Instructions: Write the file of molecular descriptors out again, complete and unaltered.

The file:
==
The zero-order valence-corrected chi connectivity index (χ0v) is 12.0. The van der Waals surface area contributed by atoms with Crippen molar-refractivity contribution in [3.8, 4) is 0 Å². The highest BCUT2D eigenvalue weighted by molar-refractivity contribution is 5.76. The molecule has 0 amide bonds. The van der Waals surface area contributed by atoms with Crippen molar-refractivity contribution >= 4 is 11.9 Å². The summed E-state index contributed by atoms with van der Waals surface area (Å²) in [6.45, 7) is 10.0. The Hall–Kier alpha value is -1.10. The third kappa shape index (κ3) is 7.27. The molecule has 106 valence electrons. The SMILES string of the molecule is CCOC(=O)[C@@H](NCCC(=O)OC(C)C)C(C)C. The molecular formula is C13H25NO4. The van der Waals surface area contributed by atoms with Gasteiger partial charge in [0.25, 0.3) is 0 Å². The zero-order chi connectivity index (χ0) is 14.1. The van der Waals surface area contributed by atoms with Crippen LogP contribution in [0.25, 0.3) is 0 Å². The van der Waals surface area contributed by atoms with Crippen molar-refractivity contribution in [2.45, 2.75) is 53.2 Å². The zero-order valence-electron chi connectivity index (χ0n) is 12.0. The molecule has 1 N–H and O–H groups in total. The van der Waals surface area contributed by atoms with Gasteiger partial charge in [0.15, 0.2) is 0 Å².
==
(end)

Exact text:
The zero-order valence-corrected chi connectivity index (χ0v) is 12.0. The van der Waals surface area contributed by atoms with Crippen molar-refractivity contribution in [3.8, 4) is 0 Å². The highest BCUT2D eigenvalue weighted by molar-refractivity contribution is 5.76. The molecule has 0 amide bonds. The van der Waals surface area contributed by atoms with Crippen molar-refractivity contribution >= 4 is 11.9 Å². The summed E-state index contributed by atoms with van der Waals surface area (Å²) in [6.45, 7) is 10.0. The Hall–Kier alpha value is -1.10. The third kappa shape index (κ3) is 7.27. The molecule has 106 valence electrons. The SMILES string of the molecule is CCOC(=O)[C@@H](NCCC(=O)OC(C)C)C(C)C. The molecular formula is C13H25NO4. The van der Waals surface area contributed by atoms with Gasteiger partial charge in [0.25, 0.3) is 0 Å². The zero-order chi connectivity index (χ0) is 14.1. The van der Waals surface area contributed by atoms with Crippen LogP contribution in [0.25, 0.3) is 0 Å². The van der Waals surface area contributed by atoms with Crippen molar-refractivity contribution in [2.45, 2.75) is 53.2 Å². The zero-order valence-electron chi connectivity index (χ0n) is 12.0. The molecule has 1 N–H and O–H groups in total. The van der Waals surface area contributed by atoms with Gasteiger partial charge in [0.15, 0.2) is 0 Å².